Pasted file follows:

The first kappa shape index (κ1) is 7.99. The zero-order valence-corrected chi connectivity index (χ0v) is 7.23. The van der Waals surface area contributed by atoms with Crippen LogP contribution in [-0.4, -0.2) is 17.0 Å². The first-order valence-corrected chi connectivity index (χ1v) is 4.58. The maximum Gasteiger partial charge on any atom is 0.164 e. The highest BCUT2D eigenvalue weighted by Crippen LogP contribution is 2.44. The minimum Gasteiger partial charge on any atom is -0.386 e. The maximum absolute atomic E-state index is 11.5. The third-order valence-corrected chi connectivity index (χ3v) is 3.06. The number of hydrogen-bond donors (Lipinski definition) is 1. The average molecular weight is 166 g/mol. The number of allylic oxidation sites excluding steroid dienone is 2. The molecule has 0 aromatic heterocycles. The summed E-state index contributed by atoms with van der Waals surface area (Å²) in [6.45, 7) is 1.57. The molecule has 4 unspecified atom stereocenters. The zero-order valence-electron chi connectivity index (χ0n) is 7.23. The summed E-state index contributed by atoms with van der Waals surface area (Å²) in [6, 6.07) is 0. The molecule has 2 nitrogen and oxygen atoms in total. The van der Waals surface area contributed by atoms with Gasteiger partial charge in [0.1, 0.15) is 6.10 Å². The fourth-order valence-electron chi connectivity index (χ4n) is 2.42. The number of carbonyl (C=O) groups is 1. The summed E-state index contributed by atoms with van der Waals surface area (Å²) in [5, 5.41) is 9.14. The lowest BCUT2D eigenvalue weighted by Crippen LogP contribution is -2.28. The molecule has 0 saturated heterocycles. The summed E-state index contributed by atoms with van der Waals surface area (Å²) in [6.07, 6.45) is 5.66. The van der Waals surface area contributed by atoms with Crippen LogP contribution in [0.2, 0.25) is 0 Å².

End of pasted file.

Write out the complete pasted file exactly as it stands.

The first kappa shape index (κ1) is 7.99. The zero-order valence-corrected chi connectivity index (χ0v) is 7.23. The van der Waals surface area contributed by atoms with Crippen LogP contribution in [-0.4, -0.2) is 17.0 Å². The first-order valence-corrected chi connectivity index (χ1v) is 4.58. The maximum Gasteiger partial charge on any atom is 0.164 e. The highest BCUT2D eigenvalue weighted by Crippen LogP contribution is 2.44. The minimum Gasteiger partial charge on any atom is -0.386 e. The maximum absolute atomic E-state index is 11.5. The third-order valence-corrected chi connectivity index (χ3v) is 3.06. The number of hydrogen-bond donors (Lipinski definition) is 1. The average molecular weight is 166 g/mol. The number of allylic oxidation sites excluding steroid dienone is 2. The molecule has 0 aromatic heterocycles. The summed E-state index contributed by atoms with van der Waals surface area (Å²) in [6.45, 7) is 1.57. The molecule has 4 unspecified atom stereocenters. The zero-order valence-electron chi connectivity index (χ0n) is 7.23. The summed E-state index contributed by atoms with van der Waals surface area (Å²) in [6, 6.07) is 0. The molecule has 2 nitrogen and oxygen atoms in total. The van der Waals surface area contributed by atoms with Gasteiger partial charge in [0.1, 0.15) is 6.10 Å². The fourth-order valence-electron chi connectivity index (χ4n) is 2.42. The number of carbonyl (C=O) groups is 1. The summed E-state index contributed by atoms with van der Waals surface area (Å²) in [5, 5.41) is 9.14. The lowest BCUT2D eigenvalue weighted by Crippen LogP contribution is -2.28. The molecule has 0 saturated heterocycles. The summed E-state index contributed by atoms with van der Waals surface area (Å²) in [6.07, 6.45) is 5.66. The van der Waals surface area contributed by atoms with Crippen LogP contribution in [0.2, 0.25) is 0 Å².